But this episode makes me want to dive into the Skynyrd catalog. It is gripping television, with frequent flashbacks that really build into a spellbinding re-telling of Skynyrd’s opening for the Rolling Stones. Nobody besides Cameron Crowe could have made this story come to life. If this show doesn’t get renewed and it only lasted for one season, it still has this triumphant episode. The vast majority of television shows, even ones that have decent ratings, never hit the kind of notes that you see in this episode. This episode alone would make a strong short film.
Could you skip everything else and watch just this? I suppose. But the build-up really is key for much of the story. I think it’s much more satisfying to watch the series in order.
Struggles, but it Ain’t the End of the World
In the last decade, the majority of great television shows have featured serious darkness. The first season of True Detective (which I can’t recommend enough … in Matthew McConaughey’s impressive and Oscar-winning career, I think this is by far his best work), Game of Thrones, Breaking Bad, Mad Men … or even going back to The Wire or Sopranos, serious evil and dark themes abound.
Roadies is not dark. And it’s not in the same league as those other shows. It just isn’t. There are problems—there has to be conflict or there’s no story. But there isn’t a murder (or more) every week. People are just trying to find their way. Social commentary abounds. This is a modern show that attacks the power of quasi-informed bloggers (hey—I’m writing a blog right now … wait a second!).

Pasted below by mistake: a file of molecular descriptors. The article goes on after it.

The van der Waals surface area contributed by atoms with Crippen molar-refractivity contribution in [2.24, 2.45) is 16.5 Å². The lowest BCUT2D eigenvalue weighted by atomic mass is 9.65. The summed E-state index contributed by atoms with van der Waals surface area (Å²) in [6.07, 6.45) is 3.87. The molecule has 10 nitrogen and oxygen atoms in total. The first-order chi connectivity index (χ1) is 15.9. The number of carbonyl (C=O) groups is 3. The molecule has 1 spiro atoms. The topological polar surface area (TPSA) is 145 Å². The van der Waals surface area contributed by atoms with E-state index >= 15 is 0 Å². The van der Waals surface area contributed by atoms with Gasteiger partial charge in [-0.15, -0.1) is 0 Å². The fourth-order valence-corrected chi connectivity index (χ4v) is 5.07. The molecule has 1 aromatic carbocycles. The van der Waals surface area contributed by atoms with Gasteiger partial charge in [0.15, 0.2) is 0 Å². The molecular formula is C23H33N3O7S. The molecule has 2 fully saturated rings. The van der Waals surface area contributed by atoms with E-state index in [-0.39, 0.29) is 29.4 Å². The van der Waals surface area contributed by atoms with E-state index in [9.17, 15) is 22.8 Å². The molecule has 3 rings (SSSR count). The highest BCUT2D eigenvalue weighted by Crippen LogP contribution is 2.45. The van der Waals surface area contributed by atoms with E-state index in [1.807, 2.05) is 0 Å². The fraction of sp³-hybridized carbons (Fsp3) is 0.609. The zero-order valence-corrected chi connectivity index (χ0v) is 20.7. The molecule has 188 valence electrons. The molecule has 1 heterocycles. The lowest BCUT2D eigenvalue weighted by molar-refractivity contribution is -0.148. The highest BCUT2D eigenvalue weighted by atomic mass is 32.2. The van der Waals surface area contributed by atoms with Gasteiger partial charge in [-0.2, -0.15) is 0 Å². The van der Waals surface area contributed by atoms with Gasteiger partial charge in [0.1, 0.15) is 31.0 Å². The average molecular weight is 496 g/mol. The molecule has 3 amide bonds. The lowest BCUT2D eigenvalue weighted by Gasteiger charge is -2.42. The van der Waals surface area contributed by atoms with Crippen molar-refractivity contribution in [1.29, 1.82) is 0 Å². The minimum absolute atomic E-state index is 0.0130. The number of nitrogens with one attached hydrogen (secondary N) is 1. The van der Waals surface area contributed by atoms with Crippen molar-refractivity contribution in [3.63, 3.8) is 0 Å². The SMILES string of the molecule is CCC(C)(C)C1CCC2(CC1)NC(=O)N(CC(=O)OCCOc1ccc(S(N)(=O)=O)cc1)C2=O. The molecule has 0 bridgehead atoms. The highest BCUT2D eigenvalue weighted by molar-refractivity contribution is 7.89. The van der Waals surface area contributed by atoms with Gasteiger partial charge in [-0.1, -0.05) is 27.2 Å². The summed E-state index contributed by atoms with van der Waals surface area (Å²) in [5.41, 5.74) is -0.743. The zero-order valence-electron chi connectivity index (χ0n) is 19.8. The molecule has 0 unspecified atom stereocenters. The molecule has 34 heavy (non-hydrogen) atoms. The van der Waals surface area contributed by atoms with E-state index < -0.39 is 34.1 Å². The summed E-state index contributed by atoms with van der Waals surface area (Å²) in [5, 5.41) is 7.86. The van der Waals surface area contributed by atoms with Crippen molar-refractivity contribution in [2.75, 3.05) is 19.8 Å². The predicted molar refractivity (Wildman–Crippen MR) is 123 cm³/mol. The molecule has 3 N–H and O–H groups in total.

This show could have probably just as easily have been about sailors or people on a spaceship going from port to port. They visit places briefly, where everyone else is cemented in their lives, but our heroes … sailors, space-explorers or in this case roadies … have to find whatever lasting permanence they can in the constant motion of their lives, and with each other.
Sometimes it’s nice to watch a show that doesn’t insult your intelligence yet doesn’t need to go all apocalyptic.
Other reviews I’ve read about Roadies complained that characters simply spout speeches. They don’t necessarily engage with each other, they just rant when the other person is done talking. I’ll concede this point, but sometimes these speeches really work. Here’s a quote, given by Reg., the sort-of-bad-guy-or-is-he? “The key isn’t the pencil. It’s the eraser. The key to life is the second chance.”
Okay, so that was part of a speech said by one character after another gave a speech. But … that’s a pretty amazing line. I’ll sit through some speechifying if I get nuggets like that.
This isn’t pratfalls. This isn’t even the Big Bang Theory (sort of the nerded up version of sitcom verbal pratfalls). But there is plenty to laugh at throughout the series. Witty, smart dialogue that doesn’t pander is refreshing and shouldn’t be unexpected, but in today’s television offerings, it is.